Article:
Talk of IPA’s, or India Pale Ales (a now barely mentioned reference point), is seemingly endless.
Even someone as beer-centric as myself occasionally grows tired of the style and main sub-style now dominating the market with often sloppy, muddy New England IPA (NEIPA) iterations.
But, as a purveyor of craft beer you cannot argue with the almost monolithic thinking driving current demand, even if many brews are not crafted with the same kind of expertise one has come to expect with craft beer.
What happened to a dry IPA? And where on earth did all the IBUs (International Bitterness Units) go?
Enter Brut IPA to the rescue, the greatest development in beer from 2018 that will hopefully, reclaim, and perhaps re-balance IPA production towards tradition and the elevation of craft brewing. Which for better or worse has changed dramatically by the huge infusion of “do it yourself” (DIY) semi-pros.
Recently highlighted by beer writer William Bostwick, the Brut was first developed by brewer Kim Sturdavant at his San Francisco brewery Social Kitchen. Incorporating many of the new hop strains with tropical fruit character, the Brut IPA uses a naturally occurring enzyme called amyloglucosidase, which consumes fermentable sugars until there is almost no sweetness.
The resulting IPA is a touch fruity, very bubbly, incredibly dry and a refreshingly bitter West Coast response to what the NEIPA has become -- in most cases sweet and sloppy.
As Bostwick points out, the style is “a subtler sort of brew, combining the dryness of light lagers with brighter, less brash, and more complex hops flavor,” which arguably takes more precision.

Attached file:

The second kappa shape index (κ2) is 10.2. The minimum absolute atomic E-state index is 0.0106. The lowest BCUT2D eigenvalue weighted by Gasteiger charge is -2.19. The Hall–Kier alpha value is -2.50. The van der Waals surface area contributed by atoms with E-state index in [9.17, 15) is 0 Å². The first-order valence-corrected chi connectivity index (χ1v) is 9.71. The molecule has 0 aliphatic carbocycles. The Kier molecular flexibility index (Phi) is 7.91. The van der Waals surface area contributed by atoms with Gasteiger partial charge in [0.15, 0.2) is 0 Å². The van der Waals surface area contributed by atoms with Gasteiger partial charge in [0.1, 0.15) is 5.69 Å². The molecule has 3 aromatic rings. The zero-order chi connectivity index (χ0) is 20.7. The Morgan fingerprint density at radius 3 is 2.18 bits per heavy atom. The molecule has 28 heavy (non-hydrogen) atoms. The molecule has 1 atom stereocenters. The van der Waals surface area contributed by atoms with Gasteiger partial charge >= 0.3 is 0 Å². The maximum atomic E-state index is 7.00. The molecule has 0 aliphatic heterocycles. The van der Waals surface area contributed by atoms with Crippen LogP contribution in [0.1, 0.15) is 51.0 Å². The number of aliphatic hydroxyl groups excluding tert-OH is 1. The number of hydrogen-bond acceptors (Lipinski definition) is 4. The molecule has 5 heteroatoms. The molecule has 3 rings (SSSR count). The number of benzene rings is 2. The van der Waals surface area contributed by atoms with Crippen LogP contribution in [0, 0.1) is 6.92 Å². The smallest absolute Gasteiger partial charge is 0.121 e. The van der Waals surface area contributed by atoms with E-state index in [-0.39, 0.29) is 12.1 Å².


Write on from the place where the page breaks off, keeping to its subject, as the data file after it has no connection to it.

It is hard to predict whether the Brut IPA will catch on with a consumer palate that generally leans sweet, or if like some niche styles it will only be appreciated by a small cadre of brewers and aficionados aware of the mastery required to make a good one.
Never one to care about such things, Stone Brewing’s “Enjoy By 01.01.19 Brut IPA” is a great example, (that despite the name will still be pretty tasty for another month or so, before the hop character really begins to drop off.)
Otter Creek’s Brut IPA is another solid example I had the opportunity to try, imparting the dank-fruity notes IPA drinkers have come to love, yet with a more bubbly mouthfeel, dry finish and detectable IBUs.
Either beer, if you can find them, represent another tasty craft innovation well worth the pour!
This week’s recommendation: Stone “Enjoy By Brut IPA,” an effervescent DIPA with notes of peach, and a dry, moderately bitter finish. 9.4 percent ABV. Escondido, California and Richmond, Virginia.
Colin Hubbell is co-owner of the Green Onion Pub and The Beer Hub in South Utica, New York.